Ducky’s meanderings – 2
|14/04/2014||Filled under caravanning, Scotland|
How do you define’ ‘bad weather’? In the mind of the manager of the Durness campsite, bad weather is when it is too windy for the ferry across the estuary to the Cape Wrath headland to operate, this being largely because the ferry is part of his small business empire, and no doubt a nice little tourism earner too. In many people’s eyes if you have come this far then the last few miles to Cape Wrath itself are almost essential, despite the headland being entirely devoted to the military so that there’ll be no stepping out to explore without someone in uniform shooting at you. So a windy day is bad news for some then.
Our van has been shuddering all night, buffeted from side to side and lashed with rain. However in the morning with the wind still howling, building in strength, when we finally peep our noses outside Ducky’s warm interior after our almost sleepless night we find the rain has stopped, the sky is blue and the sun beams down. So despite the fact that standing upright outside is a struggle and anything light enough to carry will fly off at speed downwind if let loose, to us this is good weather.
But we have had enough of the ‘windiest campsite in Britain’ and have resolved to find somewhere more sheltered for the night ahead as this promises to be equally windy, if not more so. Our eastward journey begins with an awe inspiring cliff-top drive which gives us views down onto golden sandy bays where the sea is a turquoise blue and the wave-tops are blown off into dazzling white mist. The strength of the wind is quite staggering, but nothing prevents us from stopping to examine the ‘erratic’ perched on a hillock close beside our road. It may seem selfish but in some ways we are grateful that this wild place is not everybody’s cup of tea so we get to enjoy it without having to share the experience. The roads are almost empty of traffic (which is just as well as ‘A’ roads in this part of the world are single track) and the tourist season is barely underway anyway. Of course this can have its drawbacks too, as we discover when trying to find a site for the night ahead. Each village (Sutherland has no towns) we pass proudly advertises the facilities it offers, many boasting caravan and camping facilities to die for, but finding them proves impossible; they are either closed or too well hidden. At Talmine we are tempted away down a tiny lane by a large brown sign and discover an empty field, close by the sea, with a sign on the gate that reads ‘Site Full’. Our intelligence insulted we drive past and soon pull up beside the tiny village harbour to make ourselves comfortable for the night. We have everything we need on board so if our money is not needed through lack of enterprise then the loss is not ours.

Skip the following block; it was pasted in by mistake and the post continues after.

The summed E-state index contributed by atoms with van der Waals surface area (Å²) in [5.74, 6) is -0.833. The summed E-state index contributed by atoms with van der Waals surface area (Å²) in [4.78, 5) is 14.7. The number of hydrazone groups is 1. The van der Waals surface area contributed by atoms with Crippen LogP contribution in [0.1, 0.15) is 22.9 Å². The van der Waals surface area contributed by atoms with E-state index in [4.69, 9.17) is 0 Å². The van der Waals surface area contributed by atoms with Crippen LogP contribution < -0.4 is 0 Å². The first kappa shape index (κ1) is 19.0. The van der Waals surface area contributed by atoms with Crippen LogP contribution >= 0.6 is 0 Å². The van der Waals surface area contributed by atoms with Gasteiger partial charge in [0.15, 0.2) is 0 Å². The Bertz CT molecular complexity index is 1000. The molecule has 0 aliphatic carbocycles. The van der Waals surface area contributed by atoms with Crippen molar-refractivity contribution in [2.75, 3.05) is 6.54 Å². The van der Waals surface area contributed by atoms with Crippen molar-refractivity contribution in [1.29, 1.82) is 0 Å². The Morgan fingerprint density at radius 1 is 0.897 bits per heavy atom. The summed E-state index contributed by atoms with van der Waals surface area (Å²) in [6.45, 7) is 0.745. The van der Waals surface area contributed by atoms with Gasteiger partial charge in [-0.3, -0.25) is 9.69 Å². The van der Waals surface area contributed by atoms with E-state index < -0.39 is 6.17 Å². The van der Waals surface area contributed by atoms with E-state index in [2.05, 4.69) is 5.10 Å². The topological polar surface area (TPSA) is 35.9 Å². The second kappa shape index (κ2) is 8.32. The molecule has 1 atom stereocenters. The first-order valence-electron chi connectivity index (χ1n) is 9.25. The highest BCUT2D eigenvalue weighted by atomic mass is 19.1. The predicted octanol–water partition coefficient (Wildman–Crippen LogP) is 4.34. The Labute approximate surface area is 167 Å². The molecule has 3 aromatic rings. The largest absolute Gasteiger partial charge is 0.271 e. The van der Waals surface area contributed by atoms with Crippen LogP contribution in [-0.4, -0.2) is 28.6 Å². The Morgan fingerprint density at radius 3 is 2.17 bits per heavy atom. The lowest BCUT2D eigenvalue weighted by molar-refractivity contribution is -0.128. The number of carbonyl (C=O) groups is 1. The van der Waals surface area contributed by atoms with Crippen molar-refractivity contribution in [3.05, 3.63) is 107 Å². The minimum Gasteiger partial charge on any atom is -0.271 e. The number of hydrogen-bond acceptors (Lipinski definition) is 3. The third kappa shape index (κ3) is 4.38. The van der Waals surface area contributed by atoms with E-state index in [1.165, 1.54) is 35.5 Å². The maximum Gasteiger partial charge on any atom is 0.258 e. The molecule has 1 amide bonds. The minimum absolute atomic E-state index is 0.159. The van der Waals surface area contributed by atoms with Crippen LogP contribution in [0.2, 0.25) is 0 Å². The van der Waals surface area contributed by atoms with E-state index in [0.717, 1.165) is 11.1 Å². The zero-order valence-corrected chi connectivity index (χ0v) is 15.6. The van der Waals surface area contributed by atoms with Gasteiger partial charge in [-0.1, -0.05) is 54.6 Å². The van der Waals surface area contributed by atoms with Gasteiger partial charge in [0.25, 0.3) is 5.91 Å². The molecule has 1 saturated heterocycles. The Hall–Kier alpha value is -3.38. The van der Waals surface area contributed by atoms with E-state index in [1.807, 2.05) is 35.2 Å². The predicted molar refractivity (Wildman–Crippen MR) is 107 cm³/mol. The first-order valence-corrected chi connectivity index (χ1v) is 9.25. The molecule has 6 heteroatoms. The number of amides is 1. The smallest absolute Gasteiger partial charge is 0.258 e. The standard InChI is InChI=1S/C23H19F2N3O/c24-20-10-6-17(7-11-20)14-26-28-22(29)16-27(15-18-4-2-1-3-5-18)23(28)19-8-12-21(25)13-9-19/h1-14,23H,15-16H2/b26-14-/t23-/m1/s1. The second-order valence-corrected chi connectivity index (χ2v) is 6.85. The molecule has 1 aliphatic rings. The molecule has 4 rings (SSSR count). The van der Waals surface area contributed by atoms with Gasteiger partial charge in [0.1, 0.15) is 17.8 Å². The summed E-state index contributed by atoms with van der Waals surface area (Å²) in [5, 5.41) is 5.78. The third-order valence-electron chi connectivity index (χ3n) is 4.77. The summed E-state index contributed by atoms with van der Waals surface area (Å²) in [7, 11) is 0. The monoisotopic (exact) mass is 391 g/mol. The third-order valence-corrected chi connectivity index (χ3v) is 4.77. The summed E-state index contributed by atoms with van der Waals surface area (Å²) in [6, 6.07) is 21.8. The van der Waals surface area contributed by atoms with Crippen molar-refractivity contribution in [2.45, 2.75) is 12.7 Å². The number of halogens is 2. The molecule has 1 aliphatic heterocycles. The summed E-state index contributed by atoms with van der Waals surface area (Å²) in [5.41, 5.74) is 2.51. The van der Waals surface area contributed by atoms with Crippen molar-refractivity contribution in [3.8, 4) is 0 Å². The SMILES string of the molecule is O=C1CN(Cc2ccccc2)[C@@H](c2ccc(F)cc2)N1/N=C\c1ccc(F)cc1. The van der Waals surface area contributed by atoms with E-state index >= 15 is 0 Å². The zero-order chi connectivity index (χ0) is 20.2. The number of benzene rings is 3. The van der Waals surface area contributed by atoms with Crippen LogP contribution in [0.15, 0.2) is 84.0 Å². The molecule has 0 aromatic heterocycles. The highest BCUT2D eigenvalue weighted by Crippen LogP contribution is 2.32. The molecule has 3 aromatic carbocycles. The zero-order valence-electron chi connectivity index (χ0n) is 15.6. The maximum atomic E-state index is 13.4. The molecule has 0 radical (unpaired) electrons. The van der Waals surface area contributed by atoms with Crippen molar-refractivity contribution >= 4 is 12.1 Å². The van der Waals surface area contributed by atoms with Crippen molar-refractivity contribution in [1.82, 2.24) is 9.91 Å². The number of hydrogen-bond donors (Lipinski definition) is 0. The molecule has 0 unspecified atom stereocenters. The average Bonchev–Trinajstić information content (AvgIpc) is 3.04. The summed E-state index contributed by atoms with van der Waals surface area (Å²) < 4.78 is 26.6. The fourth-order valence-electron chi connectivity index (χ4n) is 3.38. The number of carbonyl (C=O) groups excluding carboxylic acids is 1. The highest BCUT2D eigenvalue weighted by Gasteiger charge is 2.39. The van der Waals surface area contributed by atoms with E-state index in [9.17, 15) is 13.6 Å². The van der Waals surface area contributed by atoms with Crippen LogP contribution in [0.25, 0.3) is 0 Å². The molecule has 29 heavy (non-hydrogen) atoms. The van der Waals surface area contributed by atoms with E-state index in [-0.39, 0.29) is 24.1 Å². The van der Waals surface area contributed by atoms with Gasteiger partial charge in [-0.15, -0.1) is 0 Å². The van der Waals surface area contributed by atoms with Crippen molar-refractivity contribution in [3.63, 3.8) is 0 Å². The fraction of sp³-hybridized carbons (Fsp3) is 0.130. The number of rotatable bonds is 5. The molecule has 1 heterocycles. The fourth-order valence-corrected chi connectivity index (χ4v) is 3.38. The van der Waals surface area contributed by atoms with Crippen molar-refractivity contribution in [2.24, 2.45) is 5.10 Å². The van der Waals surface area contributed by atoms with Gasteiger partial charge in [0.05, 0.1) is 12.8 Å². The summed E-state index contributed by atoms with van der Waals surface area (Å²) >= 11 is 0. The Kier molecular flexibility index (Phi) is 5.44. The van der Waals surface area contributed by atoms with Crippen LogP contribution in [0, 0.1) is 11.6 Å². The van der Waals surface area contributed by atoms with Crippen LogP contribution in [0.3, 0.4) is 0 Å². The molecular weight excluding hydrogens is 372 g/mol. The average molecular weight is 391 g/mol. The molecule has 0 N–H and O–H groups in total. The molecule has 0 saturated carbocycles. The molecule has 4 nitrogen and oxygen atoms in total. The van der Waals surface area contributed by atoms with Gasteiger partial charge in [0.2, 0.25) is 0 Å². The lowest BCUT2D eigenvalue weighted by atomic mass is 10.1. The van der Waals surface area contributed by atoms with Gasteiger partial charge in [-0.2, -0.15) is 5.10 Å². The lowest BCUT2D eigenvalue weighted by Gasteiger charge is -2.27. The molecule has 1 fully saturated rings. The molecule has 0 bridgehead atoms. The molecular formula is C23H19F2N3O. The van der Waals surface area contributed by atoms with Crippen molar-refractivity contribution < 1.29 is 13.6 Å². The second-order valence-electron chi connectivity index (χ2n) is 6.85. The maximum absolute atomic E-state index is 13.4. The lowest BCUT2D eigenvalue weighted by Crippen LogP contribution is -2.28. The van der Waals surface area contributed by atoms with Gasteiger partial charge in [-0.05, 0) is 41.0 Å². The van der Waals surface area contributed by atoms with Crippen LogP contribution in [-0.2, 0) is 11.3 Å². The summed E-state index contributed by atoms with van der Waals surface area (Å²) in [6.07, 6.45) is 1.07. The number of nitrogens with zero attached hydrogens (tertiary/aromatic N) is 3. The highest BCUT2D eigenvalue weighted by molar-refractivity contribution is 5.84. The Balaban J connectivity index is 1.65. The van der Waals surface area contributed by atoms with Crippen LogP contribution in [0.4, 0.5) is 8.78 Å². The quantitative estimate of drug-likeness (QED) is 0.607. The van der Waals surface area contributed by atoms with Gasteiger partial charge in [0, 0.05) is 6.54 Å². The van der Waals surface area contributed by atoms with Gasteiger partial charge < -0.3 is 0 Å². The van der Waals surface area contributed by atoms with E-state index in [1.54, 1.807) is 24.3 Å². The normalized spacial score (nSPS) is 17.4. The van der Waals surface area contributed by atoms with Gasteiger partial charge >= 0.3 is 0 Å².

From our own private site we gaze out across the Kyle of Tongue and watch the battle between the Atlantic swell rolling in around the headland and the fierce south-westerly wind coming down the Kyle. A mist hangs over the sea, fine spray being picked up from each wave crest, and a distant rainbow hovers above the horizon supporting an arch of clouds like some unearthly bridge. An obliging visitor cavorts in the sea close by so we can sit inside with our eyes glued to binoculars. Bird No.1 in our Pocket Guide is a Great Northern Diver, something of a rarity it seems, but one has chosen this spot to grab a bit of dinner while we cook ours. I always find it hard to understand how such small creatures can survive in what is to us such a hostile environment but he seems to spend more time beneath the waves than above, suggesting that his perception of the world is vastly different from ours. Oblivious to the wind above, his world is perhaps calmer and more predictable than ours.